The interview would have been useless if we didn’t talk about Masterkraft, the leader of General Records and creator of multiple hits. CDQ gave us a brief explanation of how they compose songs. “We have reached the point where we have gotten enough chemistry to not even be together to create a hit. He could create songs off the top of his head and I’ll jump on it. Also, in the same vein, he could be creating a beat and I’ll just rap to it. Kinda like Salaro. We’re currently working on my album which should drop in May on my birthday, by God’s Grace.”
I decided to end the interview by asking how he relaxes, a bit clichéd, yes, but I had a reason. I asked which video game he preferred and much to my own disappointment, he picked FIFA 16. I wasn’t happy with that, at all. But I’ll spare you the reason why, maybe on another day.
The shoot turned out to be more successful than I’d expected, even though the Keke Marwa driver ran away and I had to chase down another one under the terrible sun.
Happy that we’d done a more than successful interview, I and the crew jumped into the car and as I blasted a bunch of cray tracks through the car speakers, one thing tugged at my brain, CDQ was actually cooler than I’d expected. For someone from the streets, he had seriously done well for himself indeed. “Turn off that damn music!” Cuebitz screamed me back into reality.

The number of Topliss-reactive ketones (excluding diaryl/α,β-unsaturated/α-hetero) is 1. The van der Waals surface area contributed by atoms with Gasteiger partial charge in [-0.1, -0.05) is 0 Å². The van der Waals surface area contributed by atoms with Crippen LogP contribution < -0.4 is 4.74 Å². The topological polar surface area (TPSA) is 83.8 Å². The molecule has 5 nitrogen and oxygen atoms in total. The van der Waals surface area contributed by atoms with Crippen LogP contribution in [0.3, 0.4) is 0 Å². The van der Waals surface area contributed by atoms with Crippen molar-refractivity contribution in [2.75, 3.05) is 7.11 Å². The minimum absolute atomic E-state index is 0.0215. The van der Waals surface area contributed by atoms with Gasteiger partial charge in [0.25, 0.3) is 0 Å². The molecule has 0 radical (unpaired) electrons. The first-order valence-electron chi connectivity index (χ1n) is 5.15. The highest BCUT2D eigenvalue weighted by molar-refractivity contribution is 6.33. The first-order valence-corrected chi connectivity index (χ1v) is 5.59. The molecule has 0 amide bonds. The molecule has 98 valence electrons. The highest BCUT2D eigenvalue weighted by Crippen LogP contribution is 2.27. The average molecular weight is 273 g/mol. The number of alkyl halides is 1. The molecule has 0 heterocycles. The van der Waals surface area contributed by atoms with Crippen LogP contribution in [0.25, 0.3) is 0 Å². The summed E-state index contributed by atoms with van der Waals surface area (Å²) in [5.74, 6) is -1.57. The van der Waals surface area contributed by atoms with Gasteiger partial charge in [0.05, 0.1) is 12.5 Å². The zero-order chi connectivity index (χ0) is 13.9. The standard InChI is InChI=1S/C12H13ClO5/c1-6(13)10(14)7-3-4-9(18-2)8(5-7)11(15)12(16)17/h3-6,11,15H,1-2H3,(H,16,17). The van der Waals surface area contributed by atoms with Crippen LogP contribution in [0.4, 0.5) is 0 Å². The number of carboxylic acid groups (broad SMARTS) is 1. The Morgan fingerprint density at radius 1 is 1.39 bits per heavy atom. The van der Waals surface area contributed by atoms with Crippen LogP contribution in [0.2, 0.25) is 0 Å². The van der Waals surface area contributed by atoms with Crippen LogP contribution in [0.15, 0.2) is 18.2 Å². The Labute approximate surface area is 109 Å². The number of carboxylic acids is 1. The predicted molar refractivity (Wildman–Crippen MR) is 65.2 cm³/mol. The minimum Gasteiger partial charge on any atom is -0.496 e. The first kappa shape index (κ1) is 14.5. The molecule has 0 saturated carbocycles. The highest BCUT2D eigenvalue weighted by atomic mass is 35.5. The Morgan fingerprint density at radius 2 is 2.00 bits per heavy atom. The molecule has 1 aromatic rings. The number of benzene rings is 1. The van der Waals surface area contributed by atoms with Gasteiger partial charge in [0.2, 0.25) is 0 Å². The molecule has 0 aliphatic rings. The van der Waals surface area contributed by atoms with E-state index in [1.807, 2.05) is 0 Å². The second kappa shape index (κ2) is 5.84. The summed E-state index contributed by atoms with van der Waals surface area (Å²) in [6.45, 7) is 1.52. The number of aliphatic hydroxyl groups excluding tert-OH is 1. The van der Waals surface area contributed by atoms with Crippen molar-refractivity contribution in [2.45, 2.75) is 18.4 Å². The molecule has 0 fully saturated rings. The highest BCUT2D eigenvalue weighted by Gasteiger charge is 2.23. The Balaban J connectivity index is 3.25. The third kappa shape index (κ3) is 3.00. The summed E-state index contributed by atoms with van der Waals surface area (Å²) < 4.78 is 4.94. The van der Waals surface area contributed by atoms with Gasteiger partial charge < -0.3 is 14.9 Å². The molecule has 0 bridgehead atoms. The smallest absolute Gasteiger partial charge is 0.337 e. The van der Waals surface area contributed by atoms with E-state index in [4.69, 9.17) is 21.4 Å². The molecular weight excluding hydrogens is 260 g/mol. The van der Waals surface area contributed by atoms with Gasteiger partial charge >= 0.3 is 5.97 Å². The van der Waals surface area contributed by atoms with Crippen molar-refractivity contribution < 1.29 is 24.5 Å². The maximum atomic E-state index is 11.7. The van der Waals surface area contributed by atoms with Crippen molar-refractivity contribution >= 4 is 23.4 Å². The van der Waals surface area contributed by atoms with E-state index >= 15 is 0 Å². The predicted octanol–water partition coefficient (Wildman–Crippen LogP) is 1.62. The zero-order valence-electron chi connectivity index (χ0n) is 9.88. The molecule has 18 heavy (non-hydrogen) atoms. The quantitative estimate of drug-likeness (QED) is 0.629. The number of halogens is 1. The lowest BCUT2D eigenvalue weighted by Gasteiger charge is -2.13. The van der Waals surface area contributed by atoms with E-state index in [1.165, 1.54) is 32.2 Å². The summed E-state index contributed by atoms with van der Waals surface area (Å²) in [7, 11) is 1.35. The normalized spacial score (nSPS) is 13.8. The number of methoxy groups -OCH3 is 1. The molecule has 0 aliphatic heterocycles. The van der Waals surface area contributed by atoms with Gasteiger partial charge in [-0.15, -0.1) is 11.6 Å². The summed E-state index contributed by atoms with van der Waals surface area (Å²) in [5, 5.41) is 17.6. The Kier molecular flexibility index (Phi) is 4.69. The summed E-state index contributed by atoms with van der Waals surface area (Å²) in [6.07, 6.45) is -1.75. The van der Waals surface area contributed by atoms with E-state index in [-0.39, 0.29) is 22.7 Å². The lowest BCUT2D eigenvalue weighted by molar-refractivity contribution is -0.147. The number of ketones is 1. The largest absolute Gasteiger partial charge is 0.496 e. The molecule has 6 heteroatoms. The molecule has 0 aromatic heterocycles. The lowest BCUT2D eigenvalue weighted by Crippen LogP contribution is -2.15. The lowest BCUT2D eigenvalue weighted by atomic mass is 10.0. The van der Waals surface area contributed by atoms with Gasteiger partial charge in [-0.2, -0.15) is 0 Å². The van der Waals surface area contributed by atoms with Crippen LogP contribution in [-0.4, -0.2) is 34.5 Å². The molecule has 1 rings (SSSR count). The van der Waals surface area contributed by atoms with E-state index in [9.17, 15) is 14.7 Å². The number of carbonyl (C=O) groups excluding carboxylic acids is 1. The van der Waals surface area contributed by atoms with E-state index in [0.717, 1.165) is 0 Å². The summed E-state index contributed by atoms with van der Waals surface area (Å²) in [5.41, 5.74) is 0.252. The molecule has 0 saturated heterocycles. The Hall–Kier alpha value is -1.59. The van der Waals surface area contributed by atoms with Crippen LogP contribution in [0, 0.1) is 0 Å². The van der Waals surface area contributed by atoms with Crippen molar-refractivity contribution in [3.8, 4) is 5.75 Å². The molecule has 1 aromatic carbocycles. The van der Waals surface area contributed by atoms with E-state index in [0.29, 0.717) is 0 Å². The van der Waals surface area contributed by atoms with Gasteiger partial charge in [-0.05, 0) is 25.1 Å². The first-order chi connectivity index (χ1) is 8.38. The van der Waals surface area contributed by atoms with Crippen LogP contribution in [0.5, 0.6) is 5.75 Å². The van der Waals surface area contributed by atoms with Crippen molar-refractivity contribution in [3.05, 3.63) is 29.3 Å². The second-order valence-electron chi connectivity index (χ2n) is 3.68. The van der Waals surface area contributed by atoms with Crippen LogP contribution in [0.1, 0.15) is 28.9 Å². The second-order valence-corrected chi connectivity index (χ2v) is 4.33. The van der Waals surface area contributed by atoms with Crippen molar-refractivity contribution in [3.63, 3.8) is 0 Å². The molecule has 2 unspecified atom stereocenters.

For Full Interview, Get your copy of GENESIS INTERNATIONAL MAGAZINE, (Issue 10). Available with the vendors, and online on jumia.com.ng, konga.com. Available also internationally in the USA in all Barnes & Nobles Stores, Chapters booksellers in Canada and isubscribe.com in UK.

 

COMMENTS

WORDPRESS: 2
  • comment-avatar

    Aw, this was a very nice post. In thought I would like to put in writing like this moreover ?taking time and precise effort to make an excellent article?but what can I say?I procrastinate alot and in no way appear to get something done.

  • comment-avatar

    Like other people, I did not even know that you almost stopped doing music when your father died in 2008. I’m really sorry for your loss. Just keep in mind that music is a great inspiration, especially when you’re lost and confused.

  • DISQUS: 0